Portsmouth’s administrators have revealed the relegated Premier League club’s debts now stand at £138m.
In February, Pompey became the first Premier League club to enter administration with debts of £60m-£70m.
And in April it was revealed the FA Cup finalists, who have had four different owners this season, were £120m in debt.
The news comes on the day creditors meet to approve the drafting of a debt-repayment plan that will enable the club to emerge from administration.
The club is offering to pay at least 20 pence in the pound over five years, and has said that small creditors and charities will be paid in full.
If approved, that plan, a Company Voluntary Arrangement (CVA), will be drawn up by the club’s joint administrators from UHY Hacker Young and distributed within five business days of Thursday’s meeting.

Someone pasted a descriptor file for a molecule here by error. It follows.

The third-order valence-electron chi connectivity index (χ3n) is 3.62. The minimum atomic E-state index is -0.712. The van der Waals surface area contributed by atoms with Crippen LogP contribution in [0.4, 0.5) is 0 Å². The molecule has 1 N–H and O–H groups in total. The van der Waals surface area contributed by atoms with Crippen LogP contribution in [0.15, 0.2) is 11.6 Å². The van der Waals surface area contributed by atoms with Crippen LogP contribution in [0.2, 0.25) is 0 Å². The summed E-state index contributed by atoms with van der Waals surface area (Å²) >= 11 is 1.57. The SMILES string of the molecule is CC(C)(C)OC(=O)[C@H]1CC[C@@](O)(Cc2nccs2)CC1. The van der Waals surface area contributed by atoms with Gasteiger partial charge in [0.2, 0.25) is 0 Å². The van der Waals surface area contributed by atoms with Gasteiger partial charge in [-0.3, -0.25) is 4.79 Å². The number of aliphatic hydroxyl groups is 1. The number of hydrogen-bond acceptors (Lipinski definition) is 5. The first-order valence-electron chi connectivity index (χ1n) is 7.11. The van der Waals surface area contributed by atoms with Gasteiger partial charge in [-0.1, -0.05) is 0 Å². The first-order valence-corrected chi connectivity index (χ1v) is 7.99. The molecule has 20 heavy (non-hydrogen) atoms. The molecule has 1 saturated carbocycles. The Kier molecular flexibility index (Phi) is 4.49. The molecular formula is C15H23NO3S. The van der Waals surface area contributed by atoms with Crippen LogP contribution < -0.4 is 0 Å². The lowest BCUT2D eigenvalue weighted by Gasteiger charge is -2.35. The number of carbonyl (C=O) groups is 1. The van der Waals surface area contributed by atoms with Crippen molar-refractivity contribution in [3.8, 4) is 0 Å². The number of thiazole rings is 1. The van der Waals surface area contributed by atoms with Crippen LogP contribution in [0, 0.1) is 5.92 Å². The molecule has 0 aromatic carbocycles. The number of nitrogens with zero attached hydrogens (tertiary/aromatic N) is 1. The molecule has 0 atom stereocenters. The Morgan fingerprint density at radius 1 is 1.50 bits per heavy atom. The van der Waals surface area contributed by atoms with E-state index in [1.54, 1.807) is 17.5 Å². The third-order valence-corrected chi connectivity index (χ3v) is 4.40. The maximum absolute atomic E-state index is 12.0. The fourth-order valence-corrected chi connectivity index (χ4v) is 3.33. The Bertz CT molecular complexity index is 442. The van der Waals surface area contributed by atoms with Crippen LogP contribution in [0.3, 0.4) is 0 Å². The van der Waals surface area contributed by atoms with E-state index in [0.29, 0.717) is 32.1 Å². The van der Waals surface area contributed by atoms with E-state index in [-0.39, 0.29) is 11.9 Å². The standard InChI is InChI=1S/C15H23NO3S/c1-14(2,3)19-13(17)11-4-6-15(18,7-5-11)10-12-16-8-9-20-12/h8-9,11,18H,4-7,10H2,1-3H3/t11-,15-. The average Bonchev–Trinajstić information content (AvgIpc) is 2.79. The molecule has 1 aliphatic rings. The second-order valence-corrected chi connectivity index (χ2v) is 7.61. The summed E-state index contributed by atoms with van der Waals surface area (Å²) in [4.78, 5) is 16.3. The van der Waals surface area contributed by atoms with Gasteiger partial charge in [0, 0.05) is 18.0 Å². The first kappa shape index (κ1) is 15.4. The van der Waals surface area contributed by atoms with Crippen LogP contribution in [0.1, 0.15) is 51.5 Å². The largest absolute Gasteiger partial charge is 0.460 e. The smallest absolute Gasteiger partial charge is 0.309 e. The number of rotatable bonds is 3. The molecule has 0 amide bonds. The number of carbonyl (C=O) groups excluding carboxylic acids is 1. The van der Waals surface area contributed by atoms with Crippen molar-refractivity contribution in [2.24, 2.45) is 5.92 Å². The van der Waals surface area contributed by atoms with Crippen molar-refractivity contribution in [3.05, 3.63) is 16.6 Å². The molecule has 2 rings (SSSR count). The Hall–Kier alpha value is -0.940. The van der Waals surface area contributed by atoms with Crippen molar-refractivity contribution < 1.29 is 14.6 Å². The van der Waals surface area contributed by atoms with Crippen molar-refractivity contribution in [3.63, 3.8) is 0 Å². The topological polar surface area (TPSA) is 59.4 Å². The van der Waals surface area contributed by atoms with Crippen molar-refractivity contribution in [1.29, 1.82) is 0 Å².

Another meeting will then be arranged within 14-28 days to approve the CVA. This will require the backing of 75% of the club’s unsecured creditors (based on amounts owed), whereas a straight majority will be enough on Thursday.
Portsmouth’s so-called "football creditors" must be repaid in full under football’s rules.
This group includes clubs still owed over £17m in transfer fees by Portsmouth, and current and former players who are owed almost £5m in bonuses, wages and image rights payments.
Pompey’s current owner Balram Chainrai will also get his outstanding £14.2m loan repaid in full but his three predecessors – Sacha Gaydamak, Sulaiman Al-Fahim and Ali Al-Faraj – will have to accept the same reduced rations on offer to the non-football, unsecured creditors.
Prominent among this group is Her Majesty’s Revenue & Customs (HMRC), which is owed £17.1m in taxes and National Insurance contributions.
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